English: Extract from Raspberry Pi board at Tr...
The Raspberry Pi (photo credit: Wikipedia)

A few months ago, I suggested that Raspberry Pis could be used as a barebones experiment presentation machine. Since then I have got my hands on one and tinkered a little, only to be reminded yet again that my inability to do anything much in both Linux and python is a bit of a problem.

Fortunately, others with more technological nous have been busy exploring the capabilities of the Pi, with some exciting findings. On the Cognitive Science Stack Exchange, user appositive asked “Is the Raspberry Pi capable of operating as a stimulus presentation system for experiments?” and followed up at the end of January with a great answer to their own question, including this paragraph:

The RPi does not support OpenGL. I approached this system with the idea of using a python environment to create and present experiments. There are two good options for this that I know of, opensesame and psychopy. Psychopy requires an OpenGL python backend (pyglet), so it won’t run on the Rpi. Opensesame gives you the option of using the same backend as PsychoPy uses but has other options, one of which does not rely on openGL (based on pygames). This ‘legacy’ backend works just fine. But the absence of openGL means that graphics rely solely on the 700 mHz CPU, which quickly gets overloaded with any sort of rapidly changing visual stimuli (ie. flowing gabors, video, etc.).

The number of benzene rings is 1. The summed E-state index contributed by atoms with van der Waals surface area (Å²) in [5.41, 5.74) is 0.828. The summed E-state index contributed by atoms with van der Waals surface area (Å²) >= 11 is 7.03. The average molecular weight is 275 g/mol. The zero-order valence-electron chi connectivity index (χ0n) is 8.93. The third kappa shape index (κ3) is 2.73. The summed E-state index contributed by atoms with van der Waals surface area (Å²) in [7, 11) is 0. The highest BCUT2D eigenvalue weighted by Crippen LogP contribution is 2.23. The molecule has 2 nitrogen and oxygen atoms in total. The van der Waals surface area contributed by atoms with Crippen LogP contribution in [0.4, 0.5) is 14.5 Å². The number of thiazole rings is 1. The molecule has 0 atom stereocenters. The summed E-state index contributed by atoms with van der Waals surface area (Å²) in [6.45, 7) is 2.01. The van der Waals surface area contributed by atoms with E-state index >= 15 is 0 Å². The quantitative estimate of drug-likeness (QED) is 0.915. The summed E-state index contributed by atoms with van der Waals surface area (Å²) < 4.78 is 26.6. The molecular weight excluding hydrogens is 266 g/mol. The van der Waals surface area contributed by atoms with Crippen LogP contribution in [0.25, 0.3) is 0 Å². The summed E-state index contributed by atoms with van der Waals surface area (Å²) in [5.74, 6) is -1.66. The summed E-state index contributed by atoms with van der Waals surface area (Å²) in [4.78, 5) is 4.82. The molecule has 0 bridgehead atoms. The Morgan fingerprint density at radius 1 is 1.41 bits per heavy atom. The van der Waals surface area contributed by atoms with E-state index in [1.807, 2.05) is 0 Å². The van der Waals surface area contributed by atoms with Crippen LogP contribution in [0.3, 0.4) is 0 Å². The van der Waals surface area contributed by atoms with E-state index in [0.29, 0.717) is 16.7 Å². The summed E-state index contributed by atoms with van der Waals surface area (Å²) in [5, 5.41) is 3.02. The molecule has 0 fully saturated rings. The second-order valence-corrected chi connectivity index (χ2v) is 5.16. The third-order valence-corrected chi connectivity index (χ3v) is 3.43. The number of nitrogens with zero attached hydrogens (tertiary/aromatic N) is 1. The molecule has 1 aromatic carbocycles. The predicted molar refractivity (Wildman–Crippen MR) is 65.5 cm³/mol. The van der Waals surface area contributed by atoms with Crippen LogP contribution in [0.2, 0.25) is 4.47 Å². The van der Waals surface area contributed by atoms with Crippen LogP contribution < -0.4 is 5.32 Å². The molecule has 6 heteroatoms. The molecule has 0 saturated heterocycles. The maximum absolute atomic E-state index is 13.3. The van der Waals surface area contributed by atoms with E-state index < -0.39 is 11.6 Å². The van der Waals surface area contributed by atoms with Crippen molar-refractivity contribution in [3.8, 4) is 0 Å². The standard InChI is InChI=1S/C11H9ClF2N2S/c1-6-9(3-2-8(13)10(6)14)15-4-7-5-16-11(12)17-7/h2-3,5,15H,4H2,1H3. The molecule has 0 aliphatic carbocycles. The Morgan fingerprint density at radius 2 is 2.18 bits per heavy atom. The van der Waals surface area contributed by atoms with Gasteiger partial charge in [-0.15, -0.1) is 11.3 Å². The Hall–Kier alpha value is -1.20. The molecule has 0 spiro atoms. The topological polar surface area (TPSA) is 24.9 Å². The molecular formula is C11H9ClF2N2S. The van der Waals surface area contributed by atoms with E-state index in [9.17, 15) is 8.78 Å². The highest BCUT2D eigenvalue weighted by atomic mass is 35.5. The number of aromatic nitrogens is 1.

Because of the lack of OpenGL support on the Pi, Psychopy is out (for now) leaving OpenSesame as the best cog psych-focused python environment for experiment presentation. The current situation seems to be that the Pi is suboptimal for graphics-intensive experiments, though this may improve as hardware acceleration is incorporated to take advantage of the Pi’s beefy graphics hardware. As things stand though, experiments with words and basic picture stimuli should be fine. It’s just a case of getting hold of one and brushing up on python.

UPDATE via Comments (1/4/2013) – Sebastiaan Mathôt has has published some nice Raspberry Pi graphics benchmarking data, which are well worth a look if you’re interested.

2 thoughts on “Using the Raspberry Pi to Run Cognitive Psychology Experiments

  1. Thanks for reporting back on this Akira – really useful to know. I’ve been playing around with OpenSesame a little bit actually, and it’s a good system – you should be able to get something up and running pretty easily just using the GUI, if you want to try it out on the RPi – you shouldn’t have to do any python coding.


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